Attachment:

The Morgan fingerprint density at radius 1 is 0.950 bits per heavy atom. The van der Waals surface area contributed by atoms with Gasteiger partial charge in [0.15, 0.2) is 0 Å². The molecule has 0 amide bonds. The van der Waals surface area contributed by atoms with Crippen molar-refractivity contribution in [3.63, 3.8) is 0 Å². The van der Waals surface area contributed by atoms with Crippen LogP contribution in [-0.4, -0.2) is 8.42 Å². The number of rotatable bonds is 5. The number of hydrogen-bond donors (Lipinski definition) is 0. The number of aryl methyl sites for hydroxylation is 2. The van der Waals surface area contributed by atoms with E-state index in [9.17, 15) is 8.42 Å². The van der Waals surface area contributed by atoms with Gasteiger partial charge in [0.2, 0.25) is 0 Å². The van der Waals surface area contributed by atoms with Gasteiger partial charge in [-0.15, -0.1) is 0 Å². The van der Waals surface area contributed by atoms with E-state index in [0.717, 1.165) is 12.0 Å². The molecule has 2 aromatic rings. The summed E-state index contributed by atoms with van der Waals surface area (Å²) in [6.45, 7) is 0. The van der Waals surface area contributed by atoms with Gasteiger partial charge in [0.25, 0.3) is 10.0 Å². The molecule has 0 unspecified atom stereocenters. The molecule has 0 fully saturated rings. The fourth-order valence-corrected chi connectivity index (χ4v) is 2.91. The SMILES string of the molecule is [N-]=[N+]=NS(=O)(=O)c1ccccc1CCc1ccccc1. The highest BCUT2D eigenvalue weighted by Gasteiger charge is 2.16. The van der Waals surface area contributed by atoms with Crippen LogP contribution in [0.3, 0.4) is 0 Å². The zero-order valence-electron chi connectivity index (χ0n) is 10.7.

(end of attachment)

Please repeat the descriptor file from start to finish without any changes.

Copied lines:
The Morgan fingerprint density at radius 1 is 0.950 bits per heavy atom. The van der Waals surface area contributed by atoms with Gasteiger partial charge in [0.15, 0.2) is 0 Å². The molecule has 0 amide bonds. The van der Waals surface area contributed by atoms with Crippen molar-refractivity contribution in [3.63, 3.8) is 0 Å². The van der Waals surface area contributed by atoms with Crippen LogP contribution in [-0.4, -0.2) is 8.42 Å². The number of rotatable bonds is 5. The number of hydrogen-bond donors (Lipinski definition) is 0. The number of aryl methyl sites for hydroxylation is 2. The van der Waals surface area contributed by atoms with E-state index in [9.17, 15) is 8.42 Å². The van der Waals surface area contributed by atoms with Gasteiger partial charge in [0.2, 0.25) is 0 Å². The van der Waals surface area contributed by atoms with Gasteiger partial charge in [-0.15, -0.1) is 0 Å². The van der Waals surface area contributed by atoms with E-state index in [0.717, 1.165) is 12.0 Å². The molecule has 2 aromatic rings. The summed E-state index contributed by atoms with van der Waals surface area (Å²) in [6.45, 7) is 0. The van der Waals surface area contributed by atoms with Gasteiger partial charge in [0.25, 0.3) is 10.0 Å². The molecule has 0 unspecified atom stereocenters. The molecule has 0 fully saturated rings. The fourth-order valence-corrected chi connectivity index (χ4v) is 2.91. The SMILES string of the molecule is [N-]=[N+]=NS(=O)(=O)c1ccccc1CCc1ccccc1. The highest BCUT2D eigenvalue weighted by Gasteiger charge is 2.16. The van der Waals surface area contributed by atoms with Crippen LogP contribution in [0.3, 0.4) is 0 Å². The zero-order valence-electron chi connectivity index (χ0n) is 10.7.